April 13, 2017
It should be called “The We Hate Jill Stein Bill” because it comes in response to the Green Party candidate’s forcing of a recount of the Presidential tally in Wisconsin last November. (Stein came in fourth, with only 1 percent of the vote.)
The bill states that in races where more than 4,000 votes are cast, it would allow only second-place finishers within 1 percent or less of the winner’s total to demand a recall. In races where fewer than 4,000 votes are cast, the candidate seeking a recount must be within 40 votes of the winner.
1. Transparency is good for democracy. When a candidate calls for a recount, whether that candidate was close or not, we get to see whether the machinery of democracy is working properly or not.
2. In this day and age of computer hacking, now is not the time to make it harder to do a recount.
3. The bill favors the two-party system. In big races, second-place finishers are almost always from one of the two major parties, so this bill would discriminate against minor parties.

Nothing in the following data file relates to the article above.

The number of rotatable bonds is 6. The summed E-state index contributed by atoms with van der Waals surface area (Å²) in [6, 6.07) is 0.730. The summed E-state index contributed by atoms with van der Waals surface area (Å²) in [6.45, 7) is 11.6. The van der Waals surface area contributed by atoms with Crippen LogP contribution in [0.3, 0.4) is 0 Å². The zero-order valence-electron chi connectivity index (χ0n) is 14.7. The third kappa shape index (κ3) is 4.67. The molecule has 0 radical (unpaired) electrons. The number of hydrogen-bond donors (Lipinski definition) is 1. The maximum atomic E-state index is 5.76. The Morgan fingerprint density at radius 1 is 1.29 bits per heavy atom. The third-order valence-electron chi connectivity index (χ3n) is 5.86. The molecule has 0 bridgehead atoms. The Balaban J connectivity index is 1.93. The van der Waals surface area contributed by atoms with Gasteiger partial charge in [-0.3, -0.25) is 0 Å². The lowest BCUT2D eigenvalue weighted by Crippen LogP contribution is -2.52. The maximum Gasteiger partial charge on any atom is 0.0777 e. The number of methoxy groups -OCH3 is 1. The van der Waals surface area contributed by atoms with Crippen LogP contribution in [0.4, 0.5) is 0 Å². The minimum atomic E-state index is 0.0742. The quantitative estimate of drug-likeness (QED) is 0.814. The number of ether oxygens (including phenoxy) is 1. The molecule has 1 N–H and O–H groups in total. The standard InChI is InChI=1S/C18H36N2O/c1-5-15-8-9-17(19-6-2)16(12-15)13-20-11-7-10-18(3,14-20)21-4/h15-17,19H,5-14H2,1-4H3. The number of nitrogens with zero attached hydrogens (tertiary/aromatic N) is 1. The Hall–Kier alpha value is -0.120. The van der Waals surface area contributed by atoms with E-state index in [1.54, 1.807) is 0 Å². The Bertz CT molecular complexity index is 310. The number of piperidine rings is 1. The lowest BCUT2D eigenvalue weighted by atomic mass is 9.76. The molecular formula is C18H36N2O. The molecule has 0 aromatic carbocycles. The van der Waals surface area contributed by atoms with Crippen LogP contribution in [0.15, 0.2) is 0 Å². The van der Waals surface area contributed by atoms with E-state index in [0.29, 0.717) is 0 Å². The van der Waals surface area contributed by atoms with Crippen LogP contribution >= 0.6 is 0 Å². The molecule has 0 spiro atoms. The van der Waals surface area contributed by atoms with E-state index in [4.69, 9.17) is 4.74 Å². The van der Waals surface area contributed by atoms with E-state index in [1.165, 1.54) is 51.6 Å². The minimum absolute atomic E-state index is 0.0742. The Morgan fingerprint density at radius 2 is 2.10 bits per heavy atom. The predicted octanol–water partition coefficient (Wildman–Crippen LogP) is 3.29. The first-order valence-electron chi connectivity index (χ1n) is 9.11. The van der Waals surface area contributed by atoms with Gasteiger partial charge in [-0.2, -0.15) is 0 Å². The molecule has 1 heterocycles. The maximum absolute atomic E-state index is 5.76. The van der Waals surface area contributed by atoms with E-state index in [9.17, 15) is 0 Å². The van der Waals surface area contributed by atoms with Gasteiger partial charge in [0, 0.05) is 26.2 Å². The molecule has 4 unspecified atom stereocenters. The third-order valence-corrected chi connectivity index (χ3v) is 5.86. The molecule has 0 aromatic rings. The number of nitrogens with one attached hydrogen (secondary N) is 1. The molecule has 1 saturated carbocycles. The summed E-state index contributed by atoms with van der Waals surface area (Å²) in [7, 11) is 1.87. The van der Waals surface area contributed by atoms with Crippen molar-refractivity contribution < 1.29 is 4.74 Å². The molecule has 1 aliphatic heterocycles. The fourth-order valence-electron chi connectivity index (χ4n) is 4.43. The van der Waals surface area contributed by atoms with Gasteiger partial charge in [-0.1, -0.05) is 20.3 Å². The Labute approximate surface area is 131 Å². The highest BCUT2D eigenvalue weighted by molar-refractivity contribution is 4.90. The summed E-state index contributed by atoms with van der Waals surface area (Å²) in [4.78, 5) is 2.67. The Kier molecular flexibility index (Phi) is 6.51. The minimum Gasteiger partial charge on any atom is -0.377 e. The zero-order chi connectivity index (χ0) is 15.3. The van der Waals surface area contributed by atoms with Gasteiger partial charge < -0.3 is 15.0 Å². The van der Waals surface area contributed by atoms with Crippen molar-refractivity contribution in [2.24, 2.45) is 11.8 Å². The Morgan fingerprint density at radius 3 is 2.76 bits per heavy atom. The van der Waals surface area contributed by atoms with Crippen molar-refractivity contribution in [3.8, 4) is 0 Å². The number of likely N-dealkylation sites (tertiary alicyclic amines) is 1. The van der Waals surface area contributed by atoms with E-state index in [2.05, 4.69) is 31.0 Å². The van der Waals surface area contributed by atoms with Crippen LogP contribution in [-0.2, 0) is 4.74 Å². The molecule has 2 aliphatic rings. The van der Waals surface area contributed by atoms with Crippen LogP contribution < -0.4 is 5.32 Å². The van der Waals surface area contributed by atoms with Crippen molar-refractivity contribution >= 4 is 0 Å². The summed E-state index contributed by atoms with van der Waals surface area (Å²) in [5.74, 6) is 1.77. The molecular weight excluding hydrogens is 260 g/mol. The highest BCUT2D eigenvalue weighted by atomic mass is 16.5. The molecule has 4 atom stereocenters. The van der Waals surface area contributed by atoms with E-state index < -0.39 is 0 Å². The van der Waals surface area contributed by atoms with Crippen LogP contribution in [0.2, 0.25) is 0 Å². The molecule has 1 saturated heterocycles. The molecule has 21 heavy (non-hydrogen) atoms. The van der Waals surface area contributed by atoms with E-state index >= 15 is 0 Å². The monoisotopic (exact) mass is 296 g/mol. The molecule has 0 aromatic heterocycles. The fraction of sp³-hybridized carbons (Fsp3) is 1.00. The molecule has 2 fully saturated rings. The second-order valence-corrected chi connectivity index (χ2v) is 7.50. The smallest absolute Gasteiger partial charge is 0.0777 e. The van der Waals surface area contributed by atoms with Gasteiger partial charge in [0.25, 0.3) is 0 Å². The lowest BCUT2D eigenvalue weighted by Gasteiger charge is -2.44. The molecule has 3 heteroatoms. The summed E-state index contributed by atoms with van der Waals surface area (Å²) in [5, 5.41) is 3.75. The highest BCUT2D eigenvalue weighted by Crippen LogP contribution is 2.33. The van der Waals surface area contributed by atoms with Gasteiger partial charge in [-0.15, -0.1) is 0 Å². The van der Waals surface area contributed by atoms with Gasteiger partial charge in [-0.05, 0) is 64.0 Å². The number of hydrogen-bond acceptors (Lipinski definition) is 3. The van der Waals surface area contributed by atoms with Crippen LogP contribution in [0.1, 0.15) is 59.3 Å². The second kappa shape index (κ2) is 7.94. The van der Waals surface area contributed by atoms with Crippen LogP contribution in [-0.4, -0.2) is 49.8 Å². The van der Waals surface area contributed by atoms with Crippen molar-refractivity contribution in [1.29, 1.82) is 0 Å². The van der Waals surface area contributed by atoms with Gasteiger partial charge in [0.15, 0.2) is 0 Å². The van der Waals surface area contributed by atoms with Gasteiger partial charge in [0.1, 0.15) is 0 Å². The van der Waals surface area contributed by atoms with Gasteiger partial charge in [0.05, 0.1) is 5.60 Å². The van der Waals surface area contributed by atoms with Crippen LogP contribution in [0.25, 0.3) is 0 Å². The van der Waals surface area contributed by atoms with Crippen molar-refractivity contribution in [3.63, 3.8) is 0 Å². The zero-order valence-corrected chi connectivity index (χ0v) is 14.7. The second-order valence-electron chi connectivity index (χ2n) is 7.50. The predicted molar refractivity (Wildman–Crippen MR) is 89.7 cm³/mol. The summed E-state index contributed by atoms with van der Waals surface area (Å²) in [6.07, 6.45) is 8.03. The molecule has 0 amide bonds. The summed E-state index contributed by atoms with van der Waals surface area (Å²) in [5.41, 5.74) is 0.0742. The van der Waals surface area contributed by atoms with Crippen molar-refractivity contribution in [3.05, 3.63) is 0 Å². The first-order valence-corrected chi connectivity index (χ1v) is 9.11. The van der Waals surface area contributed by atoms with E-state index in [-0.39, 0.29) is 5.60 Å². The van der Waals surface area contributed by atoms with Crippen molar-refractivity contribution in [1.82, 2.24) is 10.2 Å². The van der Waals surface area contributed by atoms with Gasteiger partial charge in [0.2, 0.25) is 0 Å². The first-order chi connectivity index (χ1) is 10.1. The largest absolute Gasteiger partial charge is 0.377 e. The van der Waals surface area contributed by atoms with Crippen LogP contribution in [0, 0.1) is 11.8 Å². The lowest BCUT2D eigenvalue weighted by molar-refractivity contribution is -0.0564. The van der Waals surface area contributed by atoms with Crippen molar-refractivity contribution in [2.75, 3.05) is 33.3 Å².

4. If both major parties are engaging in the same hanky-panky, or if the losing major party doesn’t want to look like a sore loser, there might not be a recall, even though there may have been serious improprieties that a distant third-party candidate or fourth-party candidate could draw our attention to.
5. It won’t cost taxpayers more. Already, right now, taxpayers don’t have to pay for recounts when the difference between the first- and second-place finisher is more than one quarter of one percent. This threshold remains the same in the new bill.
The Wisconsin Democracy Campaign urges citizens to contact their legislators to vote no on SB102/AB153.